Farbton Magenta mit Pinsel von KREUL Farben

Colour of the Year: Magenta

01/19/2023 |

What can really boost energy levels at the start of the year? A colour that vibrates with vim and vigour. That's why we are delighted that the Pantone Color Institute has chosen Viva Magenta 18-1750 as its Colour of the Year for 2023.


This bold red radiates a zest for life with just the hint of rebellion. "Invoking the forces of nature, PANTONE 18-1750 Viva Magenta galvanizes our spirit, helping us to build our inner strength," says Leatrice Eiseman, Executive Director of the Pantone Color Institute on the Institute’s website.


At KREUL, you'll find a high-energy magenta in many of our product lines. But the history of the colour is also interesting. Here, we tell you about the historical facts behind the colour magenta.


Trend colour since Victorian times

PANTONE 18-1750 Viva Magenta is a dark red with a cool note. The magenta shades at KREUL contain more blue and are jazzier. Perfect for giving DIY projects and artwork an extra kick.

Magenta hasn’t just been an absolutely on-trend colour just since 2023, back 200 years ago, the colour was already fascinating the fashion-conscious. Dresses, petticoats, bonnets, stockings, parisols and fans in the Victorian era dazzled in radiant magenta. In those days, the colour contained traces of arsenic, a deadly poison, which fortunately is no longer used nowadays.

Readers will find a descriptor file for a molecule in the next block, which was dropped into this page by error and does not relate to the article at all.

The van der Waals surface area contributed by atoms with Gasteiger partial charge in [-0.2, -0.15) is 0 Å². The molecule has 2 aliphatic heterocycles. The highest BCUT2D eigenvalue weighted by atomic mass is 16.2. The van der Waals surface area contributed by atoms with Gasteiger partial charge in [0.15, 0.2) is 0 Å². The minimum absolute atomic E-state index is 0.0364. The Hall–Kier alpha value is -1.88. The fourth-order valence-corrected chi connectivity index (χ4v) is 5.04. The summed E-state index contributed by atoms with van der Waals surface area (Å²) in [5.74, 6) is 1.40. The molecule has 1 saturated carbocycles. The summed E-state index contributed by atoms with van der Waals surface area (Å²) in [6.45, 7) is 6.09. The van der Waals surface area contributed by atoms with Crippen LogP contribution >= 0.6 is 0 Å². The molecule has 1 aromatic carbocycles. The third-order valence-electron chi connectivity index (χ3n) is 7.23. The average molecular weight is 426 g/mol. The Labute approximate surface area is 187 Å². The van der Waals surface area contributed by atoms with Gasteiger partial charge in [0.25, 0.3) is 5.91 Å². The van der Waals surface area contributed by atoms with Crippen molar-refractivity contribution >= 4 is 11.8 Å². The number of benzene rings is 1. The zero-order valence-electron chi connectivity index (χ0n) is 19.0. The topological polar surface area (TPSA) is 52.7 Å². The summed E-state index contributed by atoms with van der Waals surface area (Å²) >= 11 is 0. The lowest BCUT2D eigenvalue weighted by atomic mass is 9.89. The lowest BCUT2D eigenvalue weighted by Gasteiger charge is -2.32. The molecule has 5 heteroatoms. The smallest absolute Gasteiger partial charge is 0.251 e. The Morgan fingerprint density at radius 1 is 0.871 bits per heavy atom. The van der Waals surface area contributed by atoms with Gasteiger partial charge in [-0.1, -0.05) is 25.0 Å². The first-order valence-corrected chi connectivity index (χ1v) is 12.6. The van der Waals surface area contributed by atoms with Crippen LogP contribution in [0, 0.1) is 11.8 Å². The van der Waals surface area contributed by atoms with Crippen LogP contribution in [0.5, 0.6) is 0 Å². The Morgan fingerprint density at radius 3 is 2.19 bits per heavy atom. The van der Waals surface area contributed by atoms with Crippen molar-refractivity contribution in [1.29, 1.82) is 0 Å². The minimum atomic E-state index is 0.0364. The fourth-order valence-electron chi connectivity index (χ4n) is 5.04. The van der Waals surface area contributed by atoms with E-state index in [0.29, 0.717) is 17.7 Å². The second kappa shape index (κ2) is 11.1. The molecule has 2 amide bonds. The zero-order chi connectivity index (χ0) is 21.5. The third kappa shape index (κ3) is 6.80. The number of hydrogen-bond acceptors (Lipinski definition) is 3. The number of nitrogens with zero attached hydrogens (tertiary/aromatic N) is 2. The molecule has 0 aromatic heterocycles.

Rebellious colour with a bloody history

Almost at the same time, several chemists discovered the colour magenta. In 1859, the French chemist Francois-Emmanuel Verguin observed how the substances aniline and tin chloride reacted with each other to produce a reddish-purple dye that he called fuchsine – after the flowers of the fuchsia plant. Parallel to that, the British chemists George Maule and Chambers Nicolson came up with an almost identical dye that they named roseine. The paint and dye manufacturers ulitmately renamed fuchsine and roseine to magenta.

The name magenta was taken from the bloody battle of Magenta. During the Second Italian War of Independence, so much blood was shed in this little town near Milan that the earth changed colour. Despite this sad event, the synthetically fabricated colour soon enjoyed immense popularity. Today, magenta is associated with rebellion, self-assurance and extravagance.

Between red and blue – opposite green

In the colour wheel, magenta nestles between red and blue as it contains both red and blue, although red dominates. Other names in the German-speaking region are reddish purple or pink. Magenta is particularly important for print media like magazines, flyers or catalogues. Along with yellow, cyan and black, it is one of the base colours in the CYMK printing process. These four colours can be used to reproduce all other colours on paper.

Magenta’s complementary colour is light green. It makes the intense red shade really pop more than any other colour. Other intense combinations are obtained with orange or yellow. Neutral colours like white, black or beige vitalizes magenta. A fantastic way to add a burst of freshness to plain furnishings with magenta-coloured deco objects or art. What are the possibilities? For instance, SOLO GOYA Acrylic Magenta, KREUL el Greco Acrylic Magenta, KREUL Acrylic Gloss Paint in Magenta, KREUL Javana Silk Paint in Magenta, KREUL Magic Marble Marbling Paint in Magenta and many more. 

Background: Pantone Colour of the Year

The Pantone Color Institutehas been choosing its Colour of the Year for over 20 years. Many branches take their lead from this colour. The selection process for the Pantone Colour of the Year is based on trend analyses. Colour experts keep a look-out worldwide to see which colour is currently influencing the entertainment and film industry, art collections and the work of new artists, fashion and design.